Your Child’s Growth & Development

In this month’s meeting, we want to address two questions that competitive team families often have on their minds in reference to their child(ren)’s development.

  • How does my child advance at NSC once they’re on the competitive team?
  • What can I expect to see with their development as they mature?

The NSC Advancement Model

Before we show you how the advancement & development model works for our competitive team athletes, I want to tell you why this model (and the sport of swimming for that matter) is so great compared to most other sports.

  1. It’s transparent - All parties (athlete, parent, and coach) know where the athlete is in his or her development. This also acts as a good way to promote feedback if the athlete wishes to advance.
  2. Every kid gets their chance to advance - There’s minimal subjective evaluation criteria.

Group Structure - How is the team set up?

Our competitive team is separated into divisions by age / grade. We have three separate divisions on the team that are divided by grade with one exception which is Sea Serpents Race (High School Division, Middle School Division, Elementary Division). 

Within each division, we have separate groups and levels within the groups which are sorted by ability. Our groups are as follows:

High School Division = Creature Elite, Senior, and High School Recreational

Middle School Division = Middle School Gold, Silver, and Bronze + MS Recreational

Elementary Division = Elementary Gold, Silver, and Bronze + Sea Serpents Race

Within each group, the athletes are sorted into levels. These levels are often dictated by one’s ability to maintain appropriate practice paces. Consistent training at these training paces often correlate to meet performance. (ie - Consistently training within the Creature Elite 1 training paces means you put yourself in good position to perform at a level which will earn you a Junior National time standard)

Evaluation Criteria - How does my child move up?

Our training system and evaluation model revolve around technique and pace at practice.  While the evaluation criteria get more complex as the child advances through the system, those two indicators provide the backbone for evaluation.

Evaluation Timeline = When can my child move up?

Athletes can challenge themselves to move up at any time. When thinking about the move-up process, it’s best to think about the saying “stand out and fit in”.  If the athlete desires to move up, we first encourage them to “stand out” in their current group. At that point, they are provided the opportunity to “fit in” with the group in which they aspire to train. If they do so for a period of two weeks, they are moved into the group.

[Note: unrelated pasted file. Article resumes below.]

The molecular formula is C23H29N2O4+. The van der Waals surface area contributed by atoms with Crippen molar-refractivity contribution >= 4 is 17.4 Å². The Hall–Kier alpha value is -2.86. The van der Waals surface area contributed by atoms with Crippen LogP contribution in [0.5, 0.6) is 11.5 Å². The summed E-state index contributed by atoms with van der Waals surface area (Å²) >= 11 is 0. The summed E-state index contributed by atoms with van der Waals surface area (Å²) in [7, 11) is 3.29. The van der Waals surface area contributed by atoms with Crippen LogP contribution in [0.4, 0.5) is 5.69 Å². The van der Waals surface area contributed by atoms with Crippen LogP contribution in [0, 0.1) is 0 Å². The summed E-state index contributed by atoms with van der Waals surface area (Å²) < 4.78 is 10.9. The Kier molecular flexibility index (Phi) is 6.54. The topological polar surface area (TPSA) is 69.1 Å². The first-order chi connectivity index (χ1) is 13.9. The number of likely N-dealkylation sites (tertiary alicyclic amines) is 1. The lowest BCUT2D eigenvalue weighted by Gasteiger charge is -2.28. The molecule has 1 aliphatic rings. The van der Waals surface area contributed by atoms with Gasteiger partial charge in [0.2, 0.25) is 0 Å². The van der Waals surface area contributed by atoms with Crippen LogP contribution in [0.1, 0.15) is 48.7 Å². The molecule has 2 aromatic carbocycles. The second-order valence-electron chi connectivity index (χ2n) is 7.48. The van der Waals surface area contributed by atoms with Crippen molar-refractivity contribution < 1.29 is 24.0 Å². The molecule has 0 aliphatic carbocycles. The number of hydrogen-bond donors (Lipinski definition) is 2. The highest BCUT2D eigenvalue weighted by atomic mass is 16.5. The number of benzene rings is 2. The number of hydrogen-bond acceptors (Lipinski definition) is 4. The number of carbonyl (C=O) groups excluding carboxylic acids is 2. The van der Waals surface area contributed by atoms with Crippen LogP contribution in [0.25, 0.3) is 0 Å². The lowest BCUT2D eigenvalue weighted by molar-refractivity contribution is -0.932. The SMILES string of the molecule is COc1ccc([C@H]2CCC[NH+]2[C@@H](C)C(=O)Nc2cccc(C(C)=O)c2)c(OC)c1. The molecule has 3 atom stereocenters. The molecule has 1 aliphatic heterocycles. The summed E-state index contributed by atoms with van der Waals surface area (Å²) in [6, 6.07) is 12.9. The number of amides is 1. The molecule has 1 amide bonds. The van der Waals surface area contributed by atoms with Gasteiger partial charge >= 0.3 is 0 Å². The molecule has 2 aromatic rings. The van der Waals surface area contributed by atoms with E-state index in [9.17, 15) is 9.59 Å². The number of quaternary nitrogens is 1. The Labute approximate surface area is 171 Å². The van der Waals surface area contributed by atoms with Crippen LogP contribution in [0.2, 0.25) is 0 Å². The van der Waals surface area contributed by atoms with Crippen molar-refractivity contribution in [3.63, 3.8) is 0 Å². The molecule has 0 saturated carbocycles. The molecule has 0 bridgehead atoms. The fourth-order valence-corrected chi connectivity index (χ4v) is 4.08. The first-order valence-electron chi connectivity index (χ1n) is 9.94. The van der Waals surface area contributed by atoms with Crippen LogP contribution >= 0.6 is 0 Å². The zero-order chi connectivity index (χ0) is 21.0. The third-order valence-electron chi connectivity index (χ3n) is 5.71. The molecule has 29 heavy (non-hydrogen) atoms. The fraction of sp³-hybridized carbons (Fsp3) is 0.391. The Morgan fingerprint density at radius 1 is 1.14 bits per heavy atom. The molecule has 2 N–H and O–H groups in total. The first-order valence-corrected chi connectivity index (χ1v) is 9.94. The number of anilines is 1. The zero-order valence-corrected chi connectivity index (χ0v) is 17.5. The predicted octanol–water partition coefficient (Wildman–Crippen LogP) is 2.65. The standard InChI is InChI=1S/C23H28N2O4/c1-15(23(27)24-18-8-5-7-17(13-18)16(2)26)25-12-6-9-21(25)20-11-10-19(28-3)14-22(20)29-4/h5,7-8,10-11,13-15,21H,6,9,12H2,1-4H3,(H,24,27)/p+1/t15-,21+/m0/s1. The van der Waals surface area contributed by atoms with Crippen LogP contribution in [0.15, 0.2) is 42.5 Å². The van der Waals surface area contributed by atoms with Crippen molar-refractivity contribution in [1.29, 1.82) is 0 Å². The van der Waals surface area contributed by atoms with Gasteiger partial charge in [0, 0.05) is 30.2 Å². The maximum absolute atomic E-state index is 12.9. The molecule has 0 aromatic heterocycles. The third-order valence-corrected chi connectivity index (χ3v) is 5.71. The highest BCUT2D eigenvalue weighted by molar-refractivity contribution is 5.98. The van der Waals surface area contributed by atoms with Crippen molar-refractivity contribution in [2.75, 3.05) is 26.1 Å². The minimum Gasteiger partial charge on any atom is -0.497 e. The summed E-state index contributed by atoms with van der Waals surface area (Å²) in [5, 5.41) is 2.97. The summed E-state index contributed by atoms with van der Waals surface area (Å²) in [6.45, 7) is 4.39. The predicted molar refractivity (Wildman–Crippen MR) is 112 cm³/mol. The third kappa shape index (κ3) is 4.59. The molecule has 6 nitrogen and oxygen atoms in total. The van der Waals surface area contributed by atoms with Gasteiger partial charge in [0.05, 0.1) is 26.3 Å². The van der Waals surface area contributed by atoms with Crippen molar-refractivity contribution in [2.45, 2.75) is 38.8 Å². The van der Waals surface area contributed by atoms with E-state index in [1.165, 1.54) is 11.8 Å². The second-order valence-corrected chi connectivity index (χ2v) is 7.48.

Does my child’s advancement at practices transfer to results at meets?

Yes. Although nothing can guarantee a result, consistent training within select levels often translates into achieving select time standards.

Elementary - system is too young for our elementary division swimmers us to say definitively what it will translate to

MS - Gold 1 (SRS), Gold 2 (13-14 AGS), Silver 1 (11-12 AGS), Silver 2 (13-14 Divisional), Silver 3 (11-12 Divisional)

HS - Creature Elite 1 (NCSA / Junior Nationals), Creature Elite 2 (SRS), Senior 1 (13-14 AGS), Senior 2 (Divisionals 15+), Senior 3 (13-14 Divisional)

The Typical Career Arc for a Competitive Swimmer

Having a fair understanding of what you can expect to see in your child’s career regarding their development makes you a more informed parent. When thinking about what may lie ahead, consider the chart below. DISCLAIMER - Athletes are humans. Not all humans are alike; therefore, it should be expected that not all athletes' progress will follow the same arc.

What Can You Expect & Things to Consider

Here are a few general expectations as they pertain to the typical development of a young athlete

  • Prepubescent athletes should see a steady rate of progress by and within each season.
  • It should not be a surprise if your child sees rapid development as they progress through puberty.
  • Many girls see large time drops between the ages of 11 - 14 due to puberty. This is why you see the largest drop in time standards for girls in 11-12 & 13-14 age groups.
  • Many boys see large time drops between the ages of 13 - 16 due to puberty. This is why you see the largest drop in time standards for boys in the 13-14 & Senior age groups.
  • As athletes get older and their training demands grow, it is not unusual for them to experience fatigue throughout the season and at competitions resulting in fewer time drops during the season.
  • There are many factors other than puberty that play a vital role in your child’s development and rate of progress. They are: motivation, practice attendance, coaching & training, sleep, nutrition, etc.